These ministries are made up of Christians who by and large come from the local church. And our local church is made up of Christians who have often come through these Christian organisations. This partnership should not be one or the other. It is good for a Christian to find a way to be supportively involved at a universal level alongside their local involvement.
Core in Membership
So what does it look like to be core in membership?
Allow me to paint two contrasting pictures which will hopefully draw out the benefit of being core in gospel membership.
Picture 1 – The Me-First Church!
This is the church full of people who put the gospel secondary. A church with people who were there first and foremost for themselves. A church of people who did a lot of watching but were involved only a little. A place where people gave lip service yet not active service to the gospel. A place where people turned up when they didn’t have something else they preferred (sport, work, social, weekends away etc.). A place that was more about social connection than a commitment to the gospel. A place where people were more of a passenger than a driver – expecting a service. A place where we could not say helpful (and sometimes hard things) to one another to spur one another on. A place where accountability was only an ideal.
This church would be a confusing place because it would not be clear what it meant to be Christian as being Christian was not obvious in the deeds of its ‘members’. A place where people were acquaintances because they weren’t there regularly enough to make friends.
The Me-First Church is not the church that the New Testament paints as the model church.
Picture 2 – the Love-God-then-Others Church
This is a church full of people who put the gospel first. A church where members ask; ‘What does the gospel ask of me?’ A church where people grasp hold of each other in responsibility and love. A church where repentance was valued, belief was honoured and obedience encouraged. A church that reflected a confidence in the blood of Jesus. A church where each week what was taught and sung and read and prayed was intentional and taken seriously. A church where people served for the sake of others and even at their own expense. It would be a place where someone could be taught, rebuked, corrected and encouraged without offense or indignation. It would be a place where there was loving accountability. A place where people were spurring others on toward love and good deeds. A place where people protected their time to ensure they met together. A place where there was ownership and intentionality. It would be a place where friendships mattered.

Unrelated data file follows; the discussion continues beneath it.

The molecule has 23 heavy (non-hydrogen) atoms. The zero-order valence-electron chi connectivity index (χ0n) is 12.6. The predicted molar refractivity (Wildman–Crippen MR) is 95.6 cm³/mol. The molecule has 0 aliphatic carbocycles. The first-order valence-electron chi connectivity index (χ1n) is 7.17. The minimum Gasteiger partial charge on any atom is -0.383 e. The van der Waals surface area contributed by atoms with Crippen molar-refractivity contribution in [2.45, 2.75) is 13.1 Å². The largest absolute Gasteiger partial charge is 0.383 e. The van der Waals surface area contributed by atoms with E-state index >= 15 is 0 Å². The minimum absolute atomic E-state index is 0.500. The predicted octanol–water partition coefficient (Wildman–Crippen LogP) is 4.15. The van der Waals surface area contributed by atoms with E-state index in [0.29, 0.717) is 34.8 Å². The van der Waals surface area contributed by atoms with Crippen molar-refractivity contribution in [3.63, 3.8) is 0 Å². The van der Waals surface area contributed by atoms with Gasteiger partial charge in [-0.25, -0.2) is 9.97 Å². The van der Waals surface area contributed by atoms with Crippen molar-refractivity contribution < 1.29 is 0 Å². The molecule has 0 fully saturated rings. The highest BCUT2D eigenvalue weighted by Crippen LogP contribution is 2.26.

The Love-God-then-Others Church is the church that the New Testament paints as the model church. It is also the church that sounds far more attractive and worthwhile.
Being core in membership at church is about loving God and loving others before ourselves. Being core in membership at church is about putting the gospel first.
Next post is a bonus! Ten practical suggestions (which seem obvious), but may help you express your membership in Church.
For other articles in this series:
Belonging to Church (Part 1 of 5)
Membership (Part 2 of 5)
The Church – universal and local! (Part 3 of 5)
Draw Near to God and to Others (Part 4 of 5)
Core in Membership (this one)
10 Practical Suggestions to help you be Core in Membership! (Bonus)